However, when, in the aggregate, central banks were tightening their policies, thereby tending to accumulate gold, the international gold market would come under pressure, driving up the value of gold relative goods, thereby causing deflationary pressure among all the gold standard countries. That is what happened in 1929, when the US started to accumulate gold even as the insane Bank of France was acting as a giant international vacuum cleaner sucking in gold from everywhere else in the world. Friedman, even as he was acknowledging that he had underestimated the importance of the Bank of France in the Monetary History, never figured this out. He was obsessed, instead with relatively trivial effects of overvaluation of the pound, and undervaluation of the franc and the dollar. Talk about missing the forest for the trees.

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Milton Friedman and the Chicago School of Debating

I had planned to follow up my previous post, about Milton Friedman and the price of money, with a clarification and further explanation of my assertion that Friedman’s failure to understand that there is both a purchase price of money – roughly corresponding to the inverse of the price level – and a rental price of money – roughly corresponding, but not necessarily equal, to the rate of interest. The basic clarification and extension were prompted by a comment/question from Bob Murphy to which I responded with a comment of my own. I thought that it would be worth a separate post to elaborate on that point (and perhaps I’ll get around to writing it), but in the meantime I have been captivated by several intertwined Twitter threads – triggered by the recent scandal over the deplorable, abusive and sexist putdowns that infest so many of the interactions on the now infamous Economics Job Market Rumors website – about the historical role of the economics workshops in fostering a culture of rudeness in academic economic interactions and whether such rudeness has discouraged young women entering the economics profession.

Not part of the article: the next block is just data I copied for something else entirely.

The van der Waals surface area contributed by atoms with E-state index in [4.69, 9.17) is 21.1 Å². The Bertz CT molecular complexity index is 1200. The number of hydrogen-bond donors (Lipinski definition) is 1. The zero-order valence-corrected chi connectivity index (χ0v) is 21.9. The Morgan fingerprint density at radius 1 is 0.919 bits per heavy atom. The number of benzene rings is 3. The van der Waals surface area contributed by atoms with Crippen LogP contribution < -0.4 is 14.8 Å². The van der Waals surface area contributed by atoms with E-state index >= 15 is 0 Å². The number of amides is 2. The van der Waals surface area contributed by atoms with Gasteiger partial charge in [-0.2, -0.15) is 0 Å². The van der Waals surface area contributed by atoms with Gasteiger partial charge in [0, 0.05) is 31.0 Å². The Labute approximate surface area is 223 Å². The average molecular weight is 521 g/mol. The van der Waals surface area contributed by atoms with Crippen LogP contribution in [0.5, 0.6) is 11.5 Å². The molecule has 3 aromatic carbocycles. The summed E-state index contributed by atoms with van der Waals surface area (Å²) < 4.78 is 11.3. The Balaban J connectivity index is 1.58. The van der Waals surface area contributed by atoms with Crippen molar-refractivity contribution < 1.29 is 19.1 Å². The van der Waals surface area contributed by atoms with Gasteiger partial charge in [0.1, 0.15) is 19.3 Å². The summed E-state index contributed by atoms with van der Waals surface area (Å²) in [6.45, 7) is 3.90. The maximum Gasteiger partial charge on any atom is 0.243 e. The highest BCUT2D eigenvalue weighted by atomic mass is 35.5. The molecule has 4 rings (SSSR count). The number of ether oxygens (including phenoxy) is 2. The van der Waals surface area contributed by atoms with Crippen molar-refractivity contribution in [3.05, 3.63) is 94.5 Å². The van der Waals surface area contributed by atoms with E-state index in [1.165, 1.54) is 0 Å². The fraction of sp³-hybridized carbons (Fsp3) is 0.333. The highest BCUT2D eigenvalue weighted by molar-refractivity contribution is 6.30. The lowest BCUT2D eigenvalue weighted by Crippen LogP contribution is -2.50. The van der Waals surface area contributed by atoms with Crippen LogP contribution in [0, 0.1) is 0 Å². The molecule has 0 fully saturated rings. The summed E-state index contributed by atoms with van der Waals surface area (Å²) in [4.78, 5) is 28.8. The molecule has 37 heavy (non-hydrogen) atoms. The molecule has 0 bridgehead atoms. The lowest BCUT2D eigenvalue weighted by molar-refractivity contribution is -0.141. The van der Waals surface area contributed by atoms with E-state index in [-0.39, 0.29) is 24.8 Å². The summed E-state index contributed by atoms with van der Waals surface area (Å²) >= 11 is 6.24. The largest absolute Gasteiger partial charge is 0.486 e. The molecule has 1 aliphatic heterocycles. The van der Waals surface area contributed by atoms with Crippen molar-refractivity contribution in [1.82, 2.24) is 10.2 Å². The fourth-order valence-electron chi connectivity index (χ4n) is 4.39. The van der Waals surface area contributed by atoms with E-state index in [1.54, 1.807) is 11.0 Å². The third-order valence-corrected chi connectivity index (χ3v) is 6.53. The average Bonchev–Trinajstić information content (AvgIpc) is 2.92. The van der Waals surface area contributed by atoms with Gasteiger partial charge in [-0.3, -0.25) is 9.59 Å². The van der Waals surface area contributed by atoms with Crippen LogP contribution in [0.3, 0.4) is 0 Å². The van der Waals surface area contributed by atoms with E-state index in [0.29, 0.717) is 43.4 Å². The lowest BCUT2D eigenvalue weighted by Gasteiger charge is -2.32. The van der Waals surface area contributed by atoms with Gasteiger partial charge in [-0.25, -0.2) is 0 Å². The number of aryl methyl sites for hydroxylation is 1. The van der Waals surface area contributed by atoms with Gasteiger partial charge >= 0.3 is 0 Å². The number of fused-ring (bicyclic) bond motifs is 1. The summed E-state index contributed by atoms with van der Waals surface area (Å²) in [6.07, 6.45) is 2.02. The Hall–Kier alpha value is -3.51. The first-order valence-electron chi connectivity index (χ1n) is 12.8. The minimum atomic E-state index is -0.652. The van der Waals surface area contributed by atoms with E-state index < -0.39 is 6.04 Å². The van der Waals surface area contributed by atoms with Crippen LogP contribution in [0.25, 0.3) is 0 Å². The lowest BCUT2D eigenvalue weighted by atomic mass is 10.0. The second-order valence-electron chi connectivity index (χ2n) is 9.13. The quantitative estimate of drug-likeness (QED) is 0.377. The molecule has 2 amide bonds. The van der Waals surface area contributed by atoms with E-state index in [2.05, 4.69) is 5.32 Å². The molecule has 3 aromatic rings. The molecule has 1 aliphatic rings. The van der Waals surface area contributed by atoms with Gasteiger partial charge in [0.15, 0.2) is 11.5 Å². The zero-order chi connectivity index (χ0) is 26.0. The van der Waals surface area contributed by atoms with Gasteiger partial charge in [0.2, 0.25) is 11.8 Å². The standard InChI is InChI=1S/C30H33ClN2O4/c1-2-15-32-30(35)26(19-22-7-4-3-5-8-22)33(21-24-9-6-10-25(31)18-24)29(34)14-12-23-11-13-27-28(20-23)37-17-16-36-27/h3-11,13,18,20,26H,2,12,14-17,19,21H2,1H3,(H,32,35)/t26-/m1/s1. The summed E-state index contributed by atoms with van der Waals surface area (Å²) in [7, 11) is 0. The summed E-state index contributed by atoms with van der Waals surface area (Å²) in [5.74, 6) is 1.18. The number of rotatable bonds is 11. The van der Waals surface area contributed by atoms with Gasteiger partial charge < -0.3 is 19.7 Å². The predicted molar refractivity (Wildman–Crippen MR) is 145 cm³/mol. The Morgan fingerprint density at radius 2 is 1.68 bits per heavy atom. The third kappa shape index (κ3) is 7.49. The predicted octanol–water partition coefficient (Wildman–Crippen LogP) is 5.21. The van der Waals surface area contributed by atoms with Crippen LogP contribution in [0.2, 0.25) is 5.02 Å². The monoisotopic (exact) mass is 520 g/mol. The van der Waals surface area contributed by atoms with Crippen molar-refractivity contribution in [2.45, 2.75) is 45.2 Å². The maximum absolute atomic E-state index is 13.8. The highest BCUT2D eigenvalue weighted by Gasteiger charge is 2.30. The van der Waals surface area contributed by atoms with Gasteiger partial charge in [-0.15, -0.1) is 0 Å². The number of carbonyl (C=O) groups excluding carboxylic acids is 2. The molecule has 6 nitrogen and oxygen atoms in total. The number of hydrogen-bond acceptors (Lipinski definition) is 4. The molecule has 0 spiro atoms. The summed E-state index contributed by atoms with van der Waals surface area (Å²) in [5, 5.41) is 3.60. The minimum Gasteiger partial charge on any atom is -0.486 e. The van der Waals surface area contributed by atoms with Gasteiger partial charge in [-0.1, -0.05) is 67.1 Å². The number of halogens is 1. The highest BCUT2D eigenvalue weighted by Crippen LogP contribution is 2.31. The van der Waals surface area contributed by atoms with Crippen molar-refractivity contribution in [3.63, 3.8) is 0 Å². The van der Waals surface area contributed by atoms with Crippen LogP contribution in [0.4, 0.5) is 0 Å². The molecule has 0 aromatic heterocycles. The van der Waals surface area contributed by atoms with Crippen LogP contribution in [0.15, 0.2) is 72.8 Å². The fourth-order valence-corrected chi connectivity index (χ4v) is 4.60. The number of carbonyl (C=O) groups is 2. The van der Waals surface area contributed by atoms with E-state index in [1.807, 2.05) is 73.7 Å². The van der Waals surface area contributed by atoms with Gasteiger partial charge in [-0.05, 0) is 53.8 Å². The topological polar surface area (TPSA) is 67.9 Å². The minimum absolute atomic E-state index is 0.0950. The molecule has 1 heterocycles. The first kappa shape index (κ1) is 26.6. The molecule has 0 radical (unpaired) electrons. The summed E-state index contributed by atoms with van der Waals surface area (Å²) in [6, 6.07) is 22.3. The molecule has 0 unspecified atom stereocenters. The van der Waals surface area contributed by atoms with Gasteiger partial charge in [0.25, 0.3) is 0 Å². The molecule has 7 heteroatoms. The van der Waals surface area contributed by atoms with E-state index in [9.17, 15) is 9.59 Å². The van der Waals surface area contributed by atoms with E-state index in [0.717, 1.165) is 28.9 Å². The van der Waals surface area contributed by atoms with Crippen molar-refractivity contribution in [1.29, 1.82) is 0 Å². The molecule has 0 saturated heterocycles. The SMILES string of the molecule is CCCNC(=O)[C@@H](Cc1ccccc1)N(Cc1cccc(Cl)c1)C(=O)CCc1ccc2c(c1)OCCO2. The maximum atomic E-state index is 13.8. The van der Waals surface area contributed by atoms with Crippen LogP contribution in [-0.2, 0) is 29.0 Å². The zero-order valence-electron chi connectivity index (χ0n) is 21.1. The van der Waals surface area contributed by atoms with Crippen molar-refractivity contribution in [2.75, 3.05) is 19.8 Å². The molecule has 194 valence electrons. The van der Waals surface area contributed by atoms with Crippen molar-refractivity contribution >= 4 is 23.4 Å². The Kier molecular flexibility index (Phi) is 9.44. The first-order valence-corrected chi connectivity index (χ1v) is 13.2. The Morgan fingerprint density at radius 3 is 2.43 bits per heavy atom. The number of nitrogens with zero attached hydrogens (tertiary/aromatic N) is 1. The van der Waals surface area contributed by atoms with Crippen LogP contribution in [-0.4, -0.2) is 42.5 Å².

Rather than run through the Twitter threads here I will just focus on an excellent post by Carolyn Sissoko who recognizes the value of the aggressive debating fostered by the Chicago workshops in honing the critical skills that young economists need to be make real contributions to the advancement of knowledge. The truth is that being overly kind and solicitous toward the feelings of a scientific researcher doesn’t do the researcher a favor nor does it promote the advancement of science, or, for that matter, of any intellectual discipline. The only way that knowledge really advances is by rooting out error, not an easy task, and critical skills — the skills to tease out the implications of an argument and to check its consistency with other propositions that we believe or that seem reasonable, or with the empirical facts that we already know or that might be able to discover – are essential to performing the task well.